Only time will tell if Auerbach will emulate Curtis’ effort to the degree of producing a thirty-year masterwork of American Indians. I do know he will continue to develop this body of work because it is his passion. And with passion, and expertise, comes what we call, a work of art.

John A. Ware, Director
Amerind Foundation, Inc. Dragoon, Arizona

The Amerind Foundation was established in 1937 by William Shirley Fulton who, in a lifetime of collecting, amassed one of the finest assemblages of American Indian art and material culture in the country. The collections were greatly expanded and their temporal span enlarged by Amerind-sponsored archaeological excavations in the southwestern U.S. and northern Mexico in the 1940s through 1970s. When the Amerind Museum opened to the public in 1987 (prior to 1987 the collections could be visited only by appointment) the collections were especially strong in the late prehistoric (pre-1540 A.D.) and historic periods (post 1540 to 1900).

When exhibiting and interpreting such historical material, there is always the risk that museum visitors will walk away with the impression that American Indians are part of America’s past but not its present and future. In fact, it has been argued that museums shoulder much of the responsibility for conveying the impression both at home and abroad that Indians died out with the buffalo; that although some Indians may still exist in the Southwest, Oklahoma, and perhaps South Dakota, their languages, world views, belief systems, and most other aspects of their traditional cultures have been lost, except for what museums have managed to preserve.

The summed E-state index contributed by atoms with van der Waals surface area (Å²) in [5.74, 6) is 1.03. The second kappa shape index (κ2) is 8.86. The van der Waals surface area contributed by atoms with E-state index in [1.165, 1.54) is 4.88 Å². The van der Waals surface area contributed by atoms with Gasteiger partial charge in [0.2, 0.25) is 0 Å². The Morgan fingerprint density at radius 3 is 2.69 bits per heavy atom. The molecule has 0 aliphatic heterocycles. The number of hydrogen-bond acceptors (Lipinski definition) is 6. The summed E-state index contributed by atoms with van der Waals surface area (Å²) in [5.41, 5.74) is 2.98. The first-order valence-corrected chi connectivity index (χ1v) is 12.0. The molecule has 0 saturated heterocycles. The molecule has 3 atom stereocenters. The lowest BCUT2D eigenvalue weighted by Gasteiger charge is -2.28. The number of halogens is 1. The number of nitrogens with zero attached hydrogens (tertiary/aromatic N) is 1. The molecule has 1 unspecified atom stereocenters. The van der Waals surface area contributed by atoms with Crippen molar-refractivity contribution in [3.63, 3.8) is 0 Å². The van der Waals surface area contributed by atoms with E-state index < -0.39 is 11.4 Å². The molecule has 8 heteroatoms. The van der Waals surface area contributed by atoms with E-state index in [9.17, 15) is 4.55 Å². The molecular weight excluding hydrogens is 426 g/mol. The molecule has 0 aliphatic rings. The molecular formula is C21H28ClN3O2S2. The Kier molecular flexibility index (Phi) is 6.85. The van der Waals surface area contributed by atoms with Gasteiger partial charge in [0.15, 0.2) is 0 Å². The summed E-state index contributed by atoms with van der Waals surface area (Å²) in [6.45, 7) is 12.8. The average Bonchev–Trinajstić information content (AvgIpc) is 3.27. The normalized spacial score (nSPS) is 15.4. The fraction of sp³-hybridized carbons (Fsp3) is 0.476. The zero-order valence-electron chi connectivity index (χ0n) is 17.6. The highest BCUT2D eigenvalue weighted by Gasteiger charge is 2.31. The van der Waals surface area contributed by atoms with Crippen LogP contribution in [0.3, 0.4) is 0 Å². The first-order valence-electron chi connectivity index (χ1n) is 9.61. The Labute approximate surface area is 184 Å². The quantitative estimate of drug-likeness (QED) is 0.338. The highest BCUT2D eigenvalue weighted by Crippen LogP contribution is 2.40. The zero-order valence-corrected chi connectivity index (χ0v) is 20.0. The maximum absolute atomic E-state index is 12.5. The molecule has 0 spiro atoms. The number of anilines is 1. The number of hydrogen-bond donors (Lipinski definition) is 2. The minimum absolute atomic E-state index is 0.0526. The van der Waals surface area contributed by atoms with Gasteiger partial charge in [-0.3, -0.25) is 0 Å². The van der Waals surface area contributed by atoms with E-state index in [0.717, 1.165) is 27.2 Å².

Contrary to these impressions, there are perhaps as many people who identify themselves as Native Americans today at the dawn of the twenty-first century as there were at the close of the fifteenth century when Europeans first set foot on the shores of the "New World." In other words, despite five centuries of invasion, displacement, marginalization, and the impacts of European-introduced diseases, American Indians are still very much here! In the words of a Zuni friend, "we are here, now, and always."

The photographs of Gary Auerbach, friend and neighbor of Amerind who divides his time between his studio in Tucson and pistachio orchard in Dragoon, are a perfect antidote to the "old Indian things" that occupy museum shelves in anthropological museums across the country. Gary’s splendid platinum photographs show American Indians as they are today: friends, neighbors, doctors, parents, daughters, sons, poets, painters; thoroughly modern Americans with modern interests and concerns, but with a connection to past and tradition that is palpable through the lens of Auerbach’s giant camera.

The Amerind is pleased to bring these images of contemporary Native America to its audience, in both this catalogue and the exhibition of Auerbachs prints at the Fulton-Hayden Memorial Art Gallery at Amerind. We thank Gary Auerbach and his subjects for their vision, Darlene Kryza for her design and Linda Vidal and John Davis at Arizona Lithographers for their production of the catalogue.